Key Questions Answered About Flow Measurement And Instrumentation

For two years, Flow Control’s thermal mass flow measurement technology portal has been an important resource for flow measurement and instrumentation data. Tom Kemme, our thermal dispersion product manager, answers questions about the technology in the portal’s Ask the Expert column. This week’s blog shares some recent Q&As.

Question: Are thermal dispersion flow meters a good fit for natural gas flow measurement applications?

Answer: Natural gas flow measurement is a popular application for thermal flow meters. While thermal flow meters are not an approved custody transfer meter for natural gas, they are often used to measure natural gas flow to individual combustion sources. There are many advantages to thermal over other technologies. For example, thermal flow meters have better low flow sensitivity and a higher turndown than traditional flow meters that utilize differential pressure technology. There is more information available in the Magnetrol® white paper, “Tracking Natural Gas With Flowmeters,” which is available on the flow measurement and instrumentation portal.

Flow Measurement and InstrumentationQuestion: How does a thermal dispersion mass flow meter compare to a vortex flow meter for gas measurement applications, in terms of advantages and disadvantages?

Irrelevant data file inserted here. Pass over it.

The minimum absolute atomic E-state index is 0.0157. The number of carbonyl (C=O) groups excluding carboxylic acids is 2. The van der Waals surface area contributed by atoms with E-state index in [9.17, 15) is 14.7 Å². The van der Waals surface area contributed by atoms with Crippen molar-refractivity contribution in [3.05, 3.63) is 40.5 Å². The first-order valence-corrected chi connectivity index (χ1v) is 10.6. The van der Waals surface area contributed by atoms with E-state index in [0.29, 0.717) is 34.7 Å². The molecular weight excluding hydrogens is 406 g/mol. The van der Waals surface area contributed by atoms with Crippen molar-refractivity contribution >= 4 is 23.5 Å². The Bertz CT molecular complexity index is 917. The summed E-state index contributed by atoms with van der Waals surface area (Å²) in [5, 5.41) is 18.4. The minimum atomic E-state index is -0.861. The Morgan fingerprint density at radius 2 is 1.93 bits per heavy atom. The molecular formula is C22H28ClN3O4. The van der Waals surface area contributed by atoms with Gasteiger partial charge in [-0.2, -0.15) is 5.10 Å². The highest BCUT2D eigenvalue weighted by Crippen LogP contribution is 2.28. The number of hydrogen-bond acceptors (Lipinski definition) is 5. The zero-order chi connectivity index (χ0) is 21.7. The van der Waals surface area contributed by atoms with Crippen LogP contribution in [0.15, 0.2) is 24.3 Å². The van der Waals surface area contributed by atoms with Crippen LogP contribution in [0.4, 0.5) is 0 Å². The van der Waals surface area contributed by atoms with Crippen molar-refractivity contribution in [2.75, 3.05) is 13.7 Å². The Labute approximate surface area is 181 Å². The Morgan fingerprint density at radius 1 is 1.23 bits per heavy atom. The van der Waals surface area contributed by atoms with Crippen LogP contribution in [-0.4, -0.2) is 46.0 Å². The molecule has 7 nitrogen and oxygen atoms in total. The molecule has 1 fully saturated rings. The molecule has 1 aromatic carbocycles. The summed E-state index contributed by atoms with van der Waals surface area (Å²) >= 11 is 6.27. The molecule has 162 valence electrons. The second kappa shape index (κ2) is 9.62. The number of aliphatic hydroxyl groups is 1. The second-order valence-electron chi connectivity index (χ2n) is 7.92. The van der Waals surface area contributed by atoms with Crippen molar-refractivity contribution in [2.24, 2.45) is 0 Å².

Answer: There are advantages and disadvantages to every flow meter technology. The most common applications for vortex flow meters are steam and liquid flow measurement. They are also used in high velocity gas flow applications, but there are limitations in terms of the low flows a vortex flow meter can measure. Gas flow rates must be high enough to create vortices around the blunt element in the line, which is the basis of the measurement. The flow rates measured by vortex flow meters are actual flow rates, or the flow rate at operating conditions. To convert to standard conditions (mass flow) the user must make a conversion based on measurement of the operating temperature and pressure, or have a flow meter that is integrated with a multivariable transmitter.

By contrast, most thermal flow meters are used in gas flow applications. Condensed moisture in the line can cause high measurements as the relative cooling of the sensor increases. Thermal flow meters are often installed at points where condensation is knocked out of the line. Thermal flow meters have high sensitivity at low flow rates and low pressures, which is a difficult measurement for many other technologies. It is also one of the only technologies that outputs a mass flow, taking away the need for external temperature and pressure measurement.



Flow Measurement and Instrumentation


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